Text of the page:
MAY: New Orleans, LO
The French Quarter Beyond Bourbon Street
When I used to picture New Orleans, I imagined trails of hot, sweaty bachelor and bachelorette parties crowded together with to-go cups, little clothing, the roaring sound of their voices blurring together as they stumbled through unidentifiable puddles and drifted like a haze in the humidity. Basically, I pictured fun. And while Bourbon Street with it’s endless bars, walk-up windows, Hurricanes, and Big Ass Beers isn’t far off from this image, it’s not the only part of the French Quarter worth visiting.
You don’t have to go very far to get a broader picture of the city. Step one block over and discover Royal Street, abundant with art galleries, boutiques, antique stores, and restaurants. Move over yet another street and you’ll find Jackson Square surrounded by street artists with colorful canvases, psychics ready to read your fortune, and musicians tapping their toes as they etch melodies in the air. The square’s backdrop is the St. Louis Cathedral flanked on either side by The Presbytère and The Cabildo. Don Gilberto Guillemard designed all three of these elegant Spanish colonial buildings at the turn of the 19th century after the Great New Orleans Fire destroyed their original counterparts.
The Cabildo acted as the Louisiana State Supreme Court’s headquarters until 1853 and is where the Louisiana Purchase transfer took place. Today, along with the Presbytèrere, it’s part of the Louisiana State Museum, housing historical Louisiana, and American artifacts. The Presbytère stands on the site of a Capuchin monastery and was meant to serve as the St. Louis Cathedral’s rectory. Instead, it functioned as a commercial building and eventually a courthouse. Currently, two exhibits, Living With Hurricanes: Katrina and Beyond and Mardi Gras: It’s Carnival Time in Louisiana, are being shown here. The magnificent architecture of these three buildings is worth seeing from the outside, and if you have time, wander inside to see the history they hold. The Louisiana Museum offers a 20% discount if you purchase tickets for two or more museums.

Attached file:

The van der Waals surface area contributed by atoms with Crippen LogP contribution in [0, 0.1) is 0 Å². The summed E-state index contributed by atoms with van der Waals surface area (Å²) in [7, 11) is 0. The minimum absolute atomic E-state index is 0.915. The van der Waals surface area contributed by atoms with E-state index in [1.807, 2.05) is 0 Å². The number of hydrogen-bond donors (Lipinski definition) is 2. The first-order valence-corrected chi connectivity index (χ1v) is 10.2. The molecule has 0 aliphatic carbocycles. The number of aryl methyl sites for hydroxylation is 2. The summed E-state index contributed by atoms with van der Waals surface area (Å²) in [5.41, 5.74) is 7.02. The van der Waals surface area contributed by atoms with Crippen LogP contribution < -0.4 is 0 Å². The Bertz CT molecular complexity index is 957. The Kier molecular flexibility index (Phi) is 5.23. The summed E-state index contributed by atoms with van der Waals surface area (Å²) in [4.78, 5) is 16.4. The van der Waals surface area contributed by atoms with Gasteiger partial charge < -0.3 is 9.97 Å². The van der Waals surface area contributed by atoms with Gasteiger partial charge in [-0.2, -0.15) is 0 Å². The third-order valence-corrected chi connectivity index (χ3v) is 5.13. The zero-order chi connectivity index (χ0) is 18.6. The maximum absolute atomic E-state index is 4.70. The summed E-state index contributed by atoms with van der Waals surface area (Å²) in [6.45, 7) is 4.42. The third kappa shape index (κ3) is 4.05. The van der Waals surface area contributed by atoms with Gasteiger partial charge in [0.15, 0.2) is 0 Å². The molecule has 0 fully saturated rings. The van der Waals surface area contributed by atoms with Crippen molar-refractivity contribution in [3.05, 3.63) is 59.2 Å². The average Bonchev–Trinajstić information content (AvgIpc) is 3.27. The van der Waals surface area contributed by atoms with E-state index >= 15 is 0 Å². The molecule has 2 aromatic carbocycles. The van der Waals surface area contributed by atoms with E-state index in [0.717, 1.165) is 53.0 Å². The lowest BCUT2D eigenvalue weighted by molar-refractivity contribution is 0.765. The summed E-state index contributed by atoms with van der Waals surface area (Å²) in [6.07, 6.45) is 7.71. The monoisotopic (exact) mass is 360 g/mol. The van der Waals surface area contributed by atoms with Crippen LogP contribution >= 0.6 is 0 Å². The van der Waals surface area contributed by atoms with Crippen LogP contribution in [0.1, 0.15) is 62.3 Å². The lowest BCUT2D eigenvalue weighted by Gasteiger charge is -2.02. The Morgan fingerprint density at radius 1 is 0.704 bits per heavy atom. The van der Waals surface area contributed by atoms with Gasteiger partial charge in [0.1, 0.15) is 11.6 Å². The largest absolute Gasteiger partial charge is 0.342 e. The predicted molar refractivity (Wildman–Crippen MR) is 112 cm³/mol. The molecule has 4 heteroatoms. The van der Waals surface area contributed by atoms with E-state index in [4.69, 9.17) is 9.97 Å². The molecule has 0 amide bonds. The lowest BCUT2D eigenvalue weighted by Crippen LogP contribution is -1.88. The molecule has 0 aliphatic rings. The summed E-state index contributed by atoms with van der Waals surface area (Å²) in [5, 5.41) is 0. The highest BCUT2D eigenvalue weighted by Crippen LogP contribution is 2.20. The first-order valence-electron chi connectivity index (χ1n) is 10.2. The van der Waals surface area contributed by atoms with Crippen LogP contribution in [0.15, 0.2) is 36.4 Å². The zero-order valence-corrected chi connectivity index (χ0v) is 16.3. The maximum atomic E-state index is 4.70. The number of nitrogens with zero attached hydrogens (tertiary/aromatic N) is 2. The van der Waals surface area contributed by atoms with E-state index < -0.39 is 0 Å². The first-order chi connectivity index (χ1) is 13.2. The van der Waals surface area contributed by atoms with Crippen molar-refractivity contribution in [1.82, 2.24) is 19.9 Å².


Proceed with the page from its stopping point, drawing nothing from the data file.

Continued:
Looking for the full Big Easy experience we decided to kick back, slow down, and enjoy the luxury of The Roosevelt New Orleans hotel. We did laps in the rooftop pool, drank Sazeracs in the bar that is its namesake, and reveled in the glamorous details. We rode the St. Charles streetcar through the Garden District, enjoying the southern charm and antebellum grandeur of the area’s architecture. Oysters, beignets, champagne, and gumbo fueled us. We visited celebrated restaurants like The Commander’s Palace and Antoine’s. But, as absurd as it sounds, the best thing I ate the entire trip were fried Brussel sprouts with bacon jam and sauce maltese from The Bombay Club. Set back from the Prince Conti Hotel, this restaurant and bar is a little hidden, but once inside sink yourself into one of the leather button-back sofas and order a cocktail as you relax and retreat from the heat and in-and-out feel of Bourbon Street.
Before we left, I knew I wanted to bring the amazing cajun and creole flavors of NOLA home, so we went to the New Orleans School of Cooking for a demonstration. Our expert chef was funny and engaging, in-between stories about her family, and the history of Louisiana cuisine, she taught us how to make gumbo, jambalaya, pralines, and bread pudding. The school also offers hands-on classes, where you make your own 3-course meal.
It’s impossible to see all of New Orleans in a weekend, but wandering around the French Quarter and Garden District, we found quiet streets, balconies touting wrought- and cast-iron lace railings with hanging green plants, their long vines lazily cascading from pots, and their leaves beckoning us up. I’m not saying to forget Bourbon Street. Experiencing it’s electric atmosphere is a key part of visiting New Orleans. It’s important to see the life and buzz that takes place at any time of day on this 13-block stretch, to join the masses at Pat O’Briens and Lafitte’s, to order a peach daiquiri or two, just don’t get stuck there.